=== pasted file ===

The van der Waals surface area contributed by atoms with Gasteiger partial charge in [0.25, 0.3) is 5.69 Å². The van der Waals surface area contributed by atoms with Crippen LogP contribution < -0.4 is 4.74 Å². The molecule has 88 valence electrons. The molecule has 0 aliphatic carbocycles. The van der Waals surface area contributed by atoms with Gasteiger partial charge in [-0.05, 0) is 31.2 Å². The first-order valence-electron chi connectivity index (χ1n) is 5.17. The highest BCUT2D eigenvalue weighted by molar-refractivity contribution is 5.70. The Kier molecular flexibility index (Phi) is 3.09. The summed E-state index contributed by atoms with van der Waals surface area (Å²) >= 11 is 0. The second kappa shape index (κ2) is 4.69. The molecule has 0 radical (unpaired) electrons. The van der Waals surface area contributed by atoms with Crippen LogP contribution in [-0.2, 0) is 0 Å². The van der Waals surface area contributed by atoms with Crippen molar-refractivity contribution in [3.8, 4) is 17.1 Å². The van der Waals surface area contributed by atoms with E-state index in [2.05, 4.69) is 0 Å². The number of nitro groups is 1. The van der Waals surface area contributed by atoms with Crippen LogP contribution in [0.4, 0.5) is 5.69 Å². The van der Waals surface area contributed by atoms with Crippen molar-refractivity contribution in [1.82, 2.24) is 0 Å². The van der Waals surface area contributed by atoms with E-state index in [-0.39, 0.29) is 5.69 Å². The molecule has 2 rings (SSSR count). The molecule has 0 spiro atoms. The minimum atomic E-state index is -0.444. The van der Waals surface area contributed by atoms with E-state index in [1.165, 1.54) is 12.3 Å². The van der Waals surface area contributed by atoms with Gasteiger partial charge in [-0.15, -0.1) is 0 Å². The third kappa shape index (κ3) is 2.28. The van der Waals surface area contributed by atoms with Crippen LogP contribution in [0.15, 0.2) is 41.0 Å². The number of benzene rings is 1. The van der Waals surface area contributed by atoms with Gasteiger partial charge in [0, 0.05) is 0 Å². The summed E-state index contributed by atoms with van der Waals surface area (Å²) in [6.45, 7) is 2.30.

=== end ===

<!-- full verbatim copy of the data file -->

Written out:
The van der Waals surface area contributed by atoms with Gasteiger partial charge in [0.25, 0.3) is 5.69 Å². The van der Waals surface area contributed by atoms with Crippen LogP contribution < -0.4 is 4.74 Å². The molecule has 88 valence electrons. The molecule has 0 aliphatic carbocycles. The van der Waals surface area contributed by atoms with Gasteiger partial charge in [-0.05, 0) is 31.2 Å². The first-order valence-electron chi connectivity index (χ1n) is 5.17. The highest BCUT2D eigenvalue weighted by molar-refractivity contribution is 5.70. The Kier molecular flexibility index (Phi) is 3.09. The summed E-state index contributed by atoms with van der Waals surface area (Å²) >= 11 is 0. The second kappa shape index (κ2) is 4.69. The molecule has 0 radical (unpaired) electrons. The van der Waals surface area contributed by atoms with Crippen LogP contribution in [-0.2, 0) is 0 Å². The van der Waals surface area contributed by atoms with Crippen molar-refractivity contribution in [3.8, 4) is 17.1 Å². The van der Waals surface area contributed by atoms with E-state index in [2.05, 4.69) is 0 Å². The number of nitro groups is 1. The van der Waals surface area contributed by atoms with Crippen LogP contribution in [0.4, 0.5) is 5.69 Å². The van der Waals surface area contributed by atoms with Crippen molar-refractivity contribution in [1.82, 2.24) is 0 Å². The van der Waals surface area contributed by atoms with E-state index in [-0.39, 0.29) is 5.69 Å². The molecule has 2 rings (SSSR count). The molecule has 0 spiro atoms. The minimum atomic E-state index is -0.444. The van der Waals surface area contributed by atoms with E-state index in [1.165, 1.54) is 12.3 Å². The van der Waals surface area contributed by atoms with Gasteiger partial charge in [-0.15, -0.1) is 0 Å². The third kappa shape index (κ3) is 2.28. The van der Waals surface area contributed by atoms with Crippen LogP contribution in [0.15, 0.2) is 41.0 Å². The number of benzene rings is 1. The van der Waals surface area contributed by atoms with Gasteiger partial charge in [0, 0.05) is 0 Å². The summed E-state index contributed by atoms with van der Waals surface area (Å²) in [6.45, 7) is 2.30.